Race and Reunion

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Harvard University Press, 2009 M06 30 - 528 páginas
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No historical event has left as deep an imprint on America's collective memory as the Civil War. In the war's aftermath, Americans had to embrace and cast off a traumatic past. David Blight explores the perilous path of remembering and forgetting, and reveals its tragic costs to race relations and America's national reunion.

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LibraryThing Review

Crítica de los usuarios  - stevesmits - LibraryThing

Two occurrences in recent years have drawn me to think on how the meaning of history influences modern conceptions widely held in the national mind. While at a funeral in Richmond I sat by an elderly ... Leer comentario completo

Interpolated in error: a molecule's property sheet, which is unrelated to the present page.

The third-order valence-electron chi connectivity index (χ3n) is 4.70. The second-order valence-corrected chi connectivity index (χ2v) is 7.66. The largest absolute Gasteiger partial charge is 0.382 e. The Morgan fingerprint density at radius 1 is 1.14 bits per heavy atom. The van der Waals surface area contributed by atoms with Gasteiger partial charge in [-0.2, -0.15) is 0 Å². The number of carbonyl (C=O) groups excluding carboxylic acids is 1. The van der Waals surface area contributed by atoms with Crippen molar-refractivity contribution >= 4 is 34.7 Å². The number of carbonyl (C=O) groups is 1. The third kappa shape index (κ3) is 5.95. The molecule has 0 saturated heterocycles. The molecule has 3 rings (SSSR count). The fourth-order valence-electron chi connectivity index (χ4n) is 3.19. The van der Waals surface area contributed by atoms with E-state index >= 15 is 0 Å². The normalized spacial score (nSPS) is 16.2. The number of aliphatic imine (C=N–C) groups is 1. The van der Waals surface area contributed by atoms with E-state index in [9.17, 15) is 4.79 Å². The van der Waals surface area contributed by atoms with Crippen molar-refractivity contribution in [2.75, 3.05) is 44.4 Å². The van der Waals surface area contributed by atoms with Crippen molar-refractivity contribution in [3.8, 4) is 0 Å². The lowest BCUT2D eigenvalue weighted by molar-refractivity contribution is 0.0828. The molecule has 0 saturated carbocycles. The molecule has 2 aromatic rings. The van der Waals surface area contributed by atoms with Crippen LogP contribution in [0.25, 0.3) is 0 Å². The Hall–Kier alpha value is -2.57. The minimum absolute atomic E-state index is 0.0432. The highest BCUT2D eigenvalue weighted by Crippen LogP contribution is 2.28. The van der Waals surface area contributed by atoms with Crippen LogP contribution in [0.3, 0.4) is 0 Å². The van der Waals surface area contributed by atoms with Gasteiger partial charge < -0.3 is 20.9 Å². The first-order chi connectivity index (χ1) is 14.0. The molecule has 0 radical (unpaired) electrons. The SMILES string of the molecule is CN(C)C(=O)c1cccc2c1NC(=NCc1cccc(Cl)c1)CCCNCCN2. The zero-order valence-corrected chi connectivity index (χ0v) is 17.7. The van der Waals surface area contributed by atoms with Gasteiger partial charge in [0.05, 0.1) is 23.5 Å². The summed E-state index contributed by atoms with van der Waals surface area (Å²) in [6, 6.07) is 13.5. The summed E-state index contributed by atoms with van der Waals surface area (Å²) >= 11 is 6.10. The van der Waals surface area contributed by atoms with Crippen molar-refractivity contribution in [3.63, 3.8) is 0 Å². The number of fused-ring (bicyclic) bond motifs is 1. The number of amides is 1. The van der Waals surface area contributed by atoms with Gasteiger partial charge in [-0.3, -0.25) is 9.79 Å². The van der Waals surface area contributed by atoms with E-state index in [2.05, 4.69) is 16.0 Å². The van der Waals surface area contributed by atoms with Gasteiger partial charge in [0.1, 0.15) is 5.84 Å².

LibraryThing Review

Crítica de los usuarios  - rivkat - LibraryThing

A history of just how fast white Americans decided that they’d fixed slavery and that everybody on the battlefield was noble. I was amazed all over again by how fast even high Confederate officials ... Leer comentario completo

Contenido

Prologue
1
1 The Dead and the Living
6
2 Regeneration and Reconstruction
31
3 Decoration Days
64
4 Reconstruction and Reconciliation
98
5 Soldiers Memory
140
6 Soldiers Faith
171
7 The Literature of Reunion and Its Discontents
211
8 The Lost Cause and Causes Not Lost
255
9 Black Memory and Progress of the Race
300
10 Fifty Years of Freedom and Reunion
338
Epilogue
381
Notes
399
Acknowledgments
481
Index
487
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Acerca del autor (2009)

David W. Blight is Class of 1954 Professor of History at Yale University.

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